Mastering Composer – Tips and Tricks

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Composer has revolutionized package management in PHP. It upped the reusability game and helped PHP developers all over the world generate framework agnostic, fully shareable code. But few people ever go beyond the basics, so this post will cover some useful tips and tricks.


Although it’s clearly defined in the documentation, Composer can (and in most cases should) be installed globally. Global installation means that instead of typing out

php composer.phar somecommand

you can just type out

composer somecommand

in any project whatsoever. This makes starting new projects with, for example, the create-project command dead easy in any location on your filesystem.

To install Composer globally, follow these instructions.


To create a new composer.json file in a project (and thus initialize a new Composer-powered project), you can use:
composer init
You can also pass in some options as defaults.

Installing packages the right way

When reading tutorials or README files of projects, many will say something like:

Just add the following to your composer.json file:

	"require": {
		"myproject": "someversion"

But this has several downsides. One, the copy-pasting may introduce some errors. Two, for a newbie, figuring out where to place the code if you already have an extensive composer.json file in your project can be tedious and also introduce errors. Finally, many people will be encountering Composer for the first time and in a command line, so covering all the use cases in which they may find themselves isn’t feasible (do they have a GUI text editor or are they on the command line? If it’s the latter, do they have a text editor installed, and if so which? Do you explain the editing procedure or just leave it? What if the file doesn’t exist in their projects? Should you cover the creation of the file, too?).

The best way to add a new requirement to a composer.json file is with the require command:

composer require somepackage/somepackage:someversion

This adds everything that’s needed into the file, bypassing all manual intervention.

If you need to add packages to require-dev, add the --dev option, like so:

composer require phpunit/phpunit --dev

The require command supports adding several packages at once, just separate them with a space. Note that there is no need to specify the version in this approach, as seen in the code snippet above – installing a package this way automatically grabs the most recent version of a package, and tells you which one it picked.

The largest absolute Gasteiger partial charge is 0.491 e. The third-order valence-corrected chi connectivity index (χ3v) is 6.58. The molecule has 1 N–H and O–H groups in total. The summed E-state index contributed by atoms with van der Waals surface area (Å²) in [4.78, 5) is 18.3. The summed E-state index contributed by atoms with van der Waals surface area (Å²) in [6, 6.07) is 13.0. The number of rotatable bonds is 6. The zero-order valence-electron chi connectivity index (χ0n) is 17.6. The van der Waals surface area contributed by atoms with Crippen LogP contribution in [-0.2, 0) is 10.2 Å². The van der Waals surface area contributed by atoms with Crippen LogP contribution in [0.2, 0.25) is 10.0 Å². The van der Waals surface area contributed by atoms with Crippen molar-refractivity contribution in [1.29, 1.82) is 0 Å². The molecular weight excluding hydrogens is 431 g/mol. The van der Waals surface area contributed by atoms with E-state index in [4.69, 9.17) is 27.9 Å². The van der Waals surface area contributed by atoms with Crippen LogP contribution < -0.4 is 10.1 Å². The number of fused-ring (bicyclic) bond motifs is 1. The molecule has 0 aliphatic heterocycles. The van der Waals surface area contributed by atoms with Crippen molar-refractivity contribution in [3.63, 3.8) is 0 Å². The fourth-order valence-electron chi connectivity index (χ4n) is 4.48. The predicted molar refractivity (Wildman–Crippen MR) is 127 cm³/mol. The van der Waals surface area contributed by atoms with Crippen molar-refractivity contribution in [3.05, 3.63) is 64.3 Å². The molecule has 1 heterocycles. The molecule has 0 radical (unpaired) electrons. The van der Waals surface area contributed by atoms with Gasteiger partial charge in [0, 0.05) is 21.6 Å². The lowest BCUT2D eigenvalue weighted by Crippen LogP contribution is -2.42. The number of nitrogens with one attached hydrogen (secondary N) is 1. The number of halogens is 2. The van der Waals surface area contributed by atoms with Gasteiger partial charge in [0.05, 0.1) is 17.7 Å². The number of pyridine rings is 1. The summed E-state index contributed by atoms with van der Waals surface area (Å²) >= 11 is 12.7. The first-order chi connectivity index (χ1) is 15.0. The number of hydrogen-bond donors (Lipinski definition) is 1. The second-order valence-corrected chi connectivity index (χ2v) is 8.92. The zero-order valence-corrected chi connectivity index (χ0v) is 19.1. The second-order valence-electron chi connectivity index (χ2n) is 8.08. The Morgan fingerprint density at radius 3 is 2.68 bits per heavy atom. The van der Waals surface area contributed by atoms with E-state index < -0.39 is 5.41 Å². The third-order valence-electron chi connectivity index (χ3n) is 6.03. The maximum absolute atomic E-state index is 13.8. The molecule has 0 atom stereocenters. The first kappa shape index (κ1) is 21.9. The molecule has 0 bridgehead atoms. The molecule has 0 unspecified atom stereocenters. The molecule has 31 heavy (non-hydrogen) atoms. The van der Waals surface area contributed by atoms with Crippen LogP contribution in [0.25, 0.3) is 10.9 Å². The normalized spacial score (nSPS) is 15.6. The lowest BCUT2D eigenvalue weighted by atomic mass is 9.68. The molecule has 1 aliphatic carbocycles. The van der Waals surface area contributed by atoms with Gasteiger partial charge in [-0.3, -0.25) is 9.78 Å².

Lock Files

The composer.lock file saves the list of currently installed packages, so that when another person clones your project at a date when the dependencies may have been updated, they still get the old versions installed. This helps make sure everyone who grabs your project has the exact same package environment as you did when the project was developed, avoiding any bugs that may have been created due to version updates.

composer.lock should almost always be committed to version control. Maybe.

composer.lock also contains the hash of the composer.json file, so if you update just the project author, or some contact info, or a description, you’ll get a warning about the lock file not matching the json file – when that’s the case, running composer update --lock will help things, updating only the lock file and not touching anything else.

Version flags

When defining package versions, one can use exact matches (1.2.3), ranges with operators (<1.2.3), combinations of operators (>1.2.3 <1.3), best available (1.2.*), tilde (~1.2.3) and caret (^1.2.3).

The latter two might warrant further explanation:

  • tilde (~1.2.3) will go up to version 1.3 (not included), because in semantic versioning that’s when new features get introduced. Tilde fetches the highest known stable minor version. As the docs say, we can consider it as only the last digit specified being allowed to change.

  • caret (^1.2.3) means “only be careful of breaking changes”, and will thus go up to version 2.0. According to semver, that’s when breaking changes are introduced, so 1.3,1.4 and 1.9 are fine, while 2.0 is not.

Unless you know you need a specific version, I recommend always using the ~1.2.3 format – it’s your safest bet.

Configuration and Global Configuration

The default values are not fixed in stone. See the full config reference for details.

For example, by specifying:

    "config": {
        "optimize-autoloader": true

you force Composer to optimize the classmap after every installation/update, or in other words, whenever the autoload file is being generated. This is a little bit slower than generating the default autoloader, and slows down as the project grows.

Another useful option might be the cache-files-maxsize – in enormous projects like eZ Publish or Symfony, the cache might get full pretty fast. Increasing the size would keep Composer fast longer.